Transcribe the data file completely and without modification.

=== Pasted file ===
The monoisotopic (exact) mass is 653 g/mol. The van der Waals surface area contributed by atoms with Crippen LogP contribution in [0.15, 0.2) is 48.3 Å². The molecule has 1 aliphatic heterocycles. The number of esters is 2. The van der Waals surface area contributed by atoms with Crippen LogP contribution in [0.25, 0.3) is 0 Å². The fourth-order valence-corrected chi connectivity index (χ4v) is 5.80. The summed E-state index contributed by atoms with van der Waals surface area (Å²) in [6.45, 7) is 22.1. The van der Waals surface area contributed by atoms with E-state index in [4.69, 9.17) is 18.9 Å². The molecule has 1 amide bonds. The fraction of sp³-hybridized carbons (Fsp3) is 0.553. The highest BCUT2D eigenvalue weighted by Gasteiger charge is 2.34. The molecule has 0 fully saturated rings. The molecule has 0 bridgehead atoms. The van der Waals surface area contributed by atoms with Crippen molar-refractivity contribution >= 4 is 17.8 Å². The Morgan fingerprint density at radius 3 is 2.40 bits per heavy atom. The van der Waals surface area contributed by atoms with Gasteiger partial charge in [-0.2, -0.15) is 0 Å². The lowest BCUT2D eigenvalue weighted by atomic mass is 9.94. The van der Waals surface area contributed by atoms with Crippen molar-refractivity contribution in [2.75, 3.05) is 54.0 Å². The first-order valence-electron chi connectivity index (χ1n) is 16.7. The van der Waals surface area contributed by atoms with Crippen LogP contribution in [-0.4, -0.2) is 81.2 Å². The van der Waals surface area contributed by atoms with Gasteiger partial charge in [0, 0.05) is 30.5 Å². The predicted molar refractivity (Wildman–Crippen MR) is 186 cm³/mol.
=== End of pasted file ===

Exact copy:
The monoisotopic (exact) mass is 653 g/mol. The van der Waals surface area contributed by atoms with Crippen LogP contribution in [0.15, 0.2) is 48.3 Å². The molecule has 1 aliphatic heterocycles. The number of esters is 2. The van der Waals surface area contributed by atoms with Crippen LogP contribution in [0.25, 0.3) is 0 Å². The fourth-order valence-corrected chi connectivity index (χ4v) is 5.80. The summed E-state index contributed by atoms with van der Waals surface area (Å²) in [6.45, 7) is 22.1. The van der Waals surface area contributed by atoms with E-state index in [4.69, 9.17) is 18.9 Å². The molecule has 1 amide bonds. The fraction of sp³-hybridized carbons (Fsp3) is 0.553. The highest BCUT2D eigenvalue weighted by Gasteiger charge is 2.34. The molecule has 0 fully saturated rings. The molecule has 0 bridgehead atoms. The van der Waals surface area contributed by atoms with Crippen molar-refractivity contribution >= 4 is 17.8 Å². The Morgan fingerprint density at radius 3 is 2.40 bits per heavy atom. The van der Waals surface area contributed by atoms with Gasteiger partial charge in [-0.2, -0.15) is 0 Å². The lowest BCUT2D eigenvalue weighted by atomic mass is 9.94. The van der Waals surface area contributed by atoms with Crippen molar-refractivity contribution in [2.75, 3.05) is 54.0 Å². The first-order valence-electron chi connectivity index (χ1n) is 16.7. The van der Waals surface area contributed by atoms with Crippen LogP contribution in [-0.4, -0.2) is 81.2 Å². The van der Waals surface area contributed by atoms with Gasteiger partial charge in [0, 0.05) is 30.5 Å². The predicted molar refractivity (Wildman–Crippen MR) is 186 cm³/mol.